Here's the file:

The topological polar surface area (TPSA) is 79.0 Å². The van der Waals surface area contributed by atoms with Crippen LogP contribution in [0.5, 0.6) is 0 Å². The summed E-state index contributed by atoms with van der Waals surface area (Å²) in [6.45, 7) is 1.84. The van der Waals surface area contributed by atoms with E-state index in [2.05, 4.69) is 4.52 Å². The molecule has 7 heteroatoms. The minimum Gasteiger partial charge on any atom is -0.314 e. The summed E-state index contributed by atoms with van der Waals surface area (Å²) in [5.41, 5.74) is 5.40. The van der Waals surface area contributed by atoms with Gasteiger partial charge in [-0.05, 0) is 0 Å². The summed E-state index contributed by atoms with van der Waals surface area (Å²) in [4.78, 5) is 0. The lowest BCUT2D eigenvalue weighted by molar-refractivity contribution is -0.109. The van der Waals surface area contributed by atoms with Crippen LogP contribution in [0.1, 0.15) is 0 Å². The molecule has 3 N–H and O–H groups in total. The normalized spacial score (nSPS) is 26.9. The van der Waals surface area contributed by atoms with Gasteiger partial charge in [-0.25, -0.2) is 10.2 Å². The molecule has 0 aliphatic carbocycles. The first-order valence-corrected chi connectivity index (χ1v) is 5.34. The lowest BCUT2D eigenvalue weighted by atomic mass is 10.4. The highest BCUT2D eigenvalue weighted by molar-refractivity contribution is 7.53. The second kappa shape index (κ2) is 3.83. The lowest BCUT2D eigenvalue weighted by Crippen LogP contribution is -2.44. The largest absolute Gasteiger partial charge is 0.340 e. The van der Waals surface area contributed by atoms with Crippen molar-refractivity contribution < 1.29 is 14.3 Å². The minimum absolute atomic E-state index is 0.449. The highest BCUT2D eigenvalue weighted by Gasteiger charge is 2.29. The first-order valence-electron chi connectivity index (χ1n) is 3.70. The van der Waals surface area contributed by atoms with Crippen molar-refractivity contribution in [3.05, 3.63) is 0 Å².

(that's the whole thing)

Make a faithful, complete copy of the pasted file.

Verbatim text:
The topological polar surface area (TPSA) is 79.0 Å². The van der Waals surface area contributed by atoms with Crippen LogP contribution in [0.5, 0.6) is 0 Å². The summed E-state index contributed by atoms with van der Waals surface area (Å²) in [6.45, 7) is 1.84. The van der Waals surface area contributed by atoms with E-state index in [2.05, 4.69) is 4.52 Å². The molecule has 7 heteroatoms. The minimum Gasteiger partial charge on any atom is -0.314 e. The summed E-state index contributed by atoms with van der Waals surface area (Å²) in [5.41, 5.74) is 5.40. The van der Waals surface area contributed by atoms with Gasteiger partial charge in [-0.05, 0) is 0 Å². The summed E-state index contributed by atoms with van der Waals surface area (Å²) in [4.78, 5) is 0. The lowest BCUT2D eigenvalue weighted by molar-refractivity contribution is -0.109. The van der Waals surface area contributed by atoms with Crippen LogP contribution in [0.1, 0.15) is 0 Å². The molecule has 3 N–H and O–H groups in total. The normalized spacial score (nSPS) is 26.9. The van der Waals surface area contributed by atoms with Gasteiger partial charge in [-0.25, -0.2) is 10.2 Å². The molecule has 0 aliphatic carbocycles. The first-order valence-corrected chi connectivity index (χ1v) is 5.34. The lowest BCUT2D eigenvalue weighted by atomic mass is 10.4. The highest BCUT2D eigenvalue weighted by molar-refractivity contribution is 7.53. The second kappa shape index (κ2) is 3.83. The lowest BCUT2D eigenvalue weighted by Crippen LogP contribution is -2.44. The largest absolute Gasteiger partial charge is 0.340 e. The van der Waals surface area contributed by atoms with Crippen molar-refractivity contribution < 1.29 is 14.3 Å². The minimum absolute atomic E-state index is 0.449. The highest BCUT2D eigenvalue weighted by Gasteiger charge is 2.29. The first-order valence-electron chi connectivity index (χ1n) is 3.70. The van der Waals surface area contributed by atoms with Crippen molar-refractivity contribution in [3.05, 3.63) is 0 Å².